Having worked through the Seder components for many years, I have come to the conclusion that the four sons could well be one composite son who oscillates between the four characteristics we are used to.

Sometimes a person is in a wise mood, sometimes in a nasty mood; sometimes a person is more sophisticated and sometimes less; sometimes a person’s mind is sharp and sometimes it is sluggish. Nobody is clever all the time. Nobody is always nice and in a good mood. Sometimes one is deep-thinking and sometimes the opposite.

It recalls Rav Soloveitchik who said that the beginning of B'reshit speaks of two Adams, who turn out to be one Adam who fluctuates between the poetic and the practical.


Elijah is a major figure in Jewish history and practice, not simply because of the Cup of Elijah that sits on the Seder table. Amongst his tasks is to come before "the great and awesome day of the Lord" (Mal. 3:4-24) and announce that Mashi’ach is on his way.

What will ensure the success of his mission?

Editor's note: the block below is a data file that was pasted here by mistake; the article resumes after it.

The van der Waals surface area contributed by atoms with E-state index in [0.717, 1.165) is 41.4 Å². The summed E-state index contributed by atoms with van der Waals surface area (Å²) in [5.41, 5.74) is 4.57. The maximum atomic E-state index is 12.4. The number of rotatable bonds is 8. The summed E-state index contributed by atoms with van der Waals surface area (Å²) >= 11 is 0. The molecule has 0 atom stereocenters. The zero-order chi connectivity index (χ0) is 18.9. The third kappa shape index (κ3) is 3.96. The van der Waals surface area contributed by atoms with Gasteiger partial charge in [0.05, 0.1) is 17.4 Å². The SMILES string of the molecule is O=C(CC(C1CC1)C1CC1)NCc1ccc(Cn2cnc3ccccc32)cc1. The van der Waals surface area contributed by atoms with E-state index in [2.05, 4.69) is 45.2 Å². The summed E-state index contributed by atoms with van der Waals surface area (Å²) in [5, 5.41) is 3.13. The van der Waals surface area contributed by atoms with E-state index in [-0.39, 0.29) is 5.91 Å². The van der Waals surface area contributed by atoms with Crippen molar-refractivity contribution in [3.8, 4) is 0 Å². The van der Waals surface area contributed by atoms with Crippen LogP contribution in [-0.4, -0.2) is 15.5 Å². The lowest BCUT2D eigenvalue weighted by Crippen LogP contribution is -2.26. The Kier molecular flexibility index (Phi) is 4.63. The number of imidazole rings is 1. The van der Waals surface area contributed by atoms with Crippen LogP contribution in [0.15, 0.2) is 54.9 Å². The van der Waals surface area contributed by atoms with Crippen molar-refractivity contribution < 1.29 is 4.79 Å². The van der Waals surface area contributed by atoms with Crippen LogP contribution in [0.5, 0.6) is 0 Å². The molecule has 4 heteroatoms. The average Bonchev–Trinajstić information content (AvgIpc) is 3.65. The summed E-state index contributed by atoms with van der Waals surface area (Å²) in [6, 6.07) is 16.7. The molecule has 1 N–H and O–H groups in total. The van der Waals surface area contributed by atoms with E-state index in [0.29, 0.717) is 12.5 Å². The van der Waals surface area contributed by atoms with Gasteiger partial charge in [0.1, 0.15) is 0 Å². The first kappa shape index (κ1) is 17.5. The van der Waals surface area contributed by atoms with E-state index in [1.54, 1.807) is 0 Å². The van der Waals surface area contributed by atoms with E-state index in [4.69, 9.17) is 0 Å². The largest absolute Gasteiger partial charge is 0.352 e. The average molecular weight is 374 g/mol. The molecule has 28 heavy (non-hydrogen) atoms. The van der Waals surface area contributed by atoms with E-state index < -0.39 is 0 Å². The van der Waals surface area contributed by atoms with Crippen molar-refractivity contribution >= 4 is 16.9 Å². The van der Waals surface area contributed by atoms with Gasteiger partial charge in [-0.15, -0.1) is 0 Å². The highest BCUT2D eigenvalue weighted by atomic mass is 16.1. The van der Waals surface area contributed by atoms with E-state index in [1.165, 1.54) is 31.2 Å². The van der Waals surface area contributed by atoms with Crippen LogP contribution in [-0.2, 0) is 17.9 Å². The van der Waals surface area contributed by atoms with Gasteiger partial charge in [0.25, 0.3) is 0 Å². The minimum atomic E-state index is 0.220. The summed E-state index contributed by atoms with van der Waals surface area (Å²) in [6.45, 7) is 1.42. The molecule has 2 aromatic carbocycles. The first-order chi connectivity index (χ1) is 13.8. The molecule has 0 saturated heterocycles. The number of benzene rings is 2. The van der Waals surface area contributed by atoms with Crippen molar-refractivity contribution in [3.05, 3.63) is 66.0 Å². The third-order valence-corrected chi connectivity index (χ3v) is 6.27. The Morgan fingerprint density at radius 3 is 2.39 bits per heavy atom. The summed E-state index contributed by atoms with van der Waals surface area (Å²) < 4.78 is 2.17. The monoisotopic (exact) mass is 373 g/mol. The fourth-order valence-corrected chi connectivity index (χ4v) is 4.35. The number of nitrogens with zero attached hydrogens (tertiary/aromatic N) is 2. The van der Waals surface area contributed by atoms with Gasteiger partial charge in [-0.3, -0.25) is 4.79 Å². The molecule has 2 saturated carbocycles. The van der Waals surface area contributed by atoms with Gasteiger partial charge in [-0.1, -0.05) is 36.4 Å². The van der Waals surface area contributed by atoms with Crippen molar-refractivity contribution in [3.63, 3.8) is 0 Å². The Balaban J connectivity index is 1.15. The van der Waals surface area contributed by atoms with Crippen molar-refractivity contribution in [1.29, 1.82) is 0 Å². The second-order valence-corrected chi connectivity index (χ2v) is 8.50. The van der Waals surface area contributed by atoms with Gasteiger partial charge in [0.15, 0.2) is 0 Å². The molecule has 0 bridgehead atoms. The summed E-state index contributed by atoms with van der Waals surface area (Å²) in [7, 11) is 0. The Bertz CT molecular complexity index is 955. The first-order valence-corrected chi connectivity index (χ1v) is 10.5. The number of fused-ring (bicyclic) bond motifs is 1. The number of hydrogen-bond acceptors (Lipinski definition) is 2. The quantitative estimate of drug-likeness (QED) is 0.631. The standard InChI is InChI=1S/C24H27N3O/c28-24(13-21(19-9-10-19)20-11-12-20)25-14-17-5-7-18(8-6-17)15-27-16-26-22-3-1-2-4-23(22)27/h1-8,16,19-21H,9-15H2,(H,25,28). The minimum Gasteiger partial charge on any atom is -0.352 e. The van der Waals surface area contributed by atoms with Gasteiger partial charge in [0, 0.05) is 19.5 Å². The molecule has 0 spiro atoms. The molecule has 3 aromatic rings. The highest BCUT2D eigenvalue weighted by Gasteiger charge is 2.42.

The Book of Malachi says he will "turn the hearts of the fathers to their children and the hearts of their children to their fathers" (Mal. 3:24).

We know of course that on Pesach, children are divided into four. So are the parents. There are wise parents, wicked parents, simple parents, and parents who are basically inarticulate.

The link between the parents and children is suggested by Rashi, who says that if the children are knowledgeable, it is they who will bring the parents with them into the long awaited messianic age.


The final lingering taste on Seder night is the Afikoman which has been secreted from early in the proceedings. Some families attribute special power to this Afikoman. Sephardim in particular often carry with them a little remnant of that year’s Afikoman.

An example is Judith, the wife of Sir Moses Montefiore. It is said that when the ship on which they were en route to Alexandria seemed to be foundering, Lady Judith remembered that she had brought some Afikoman with her.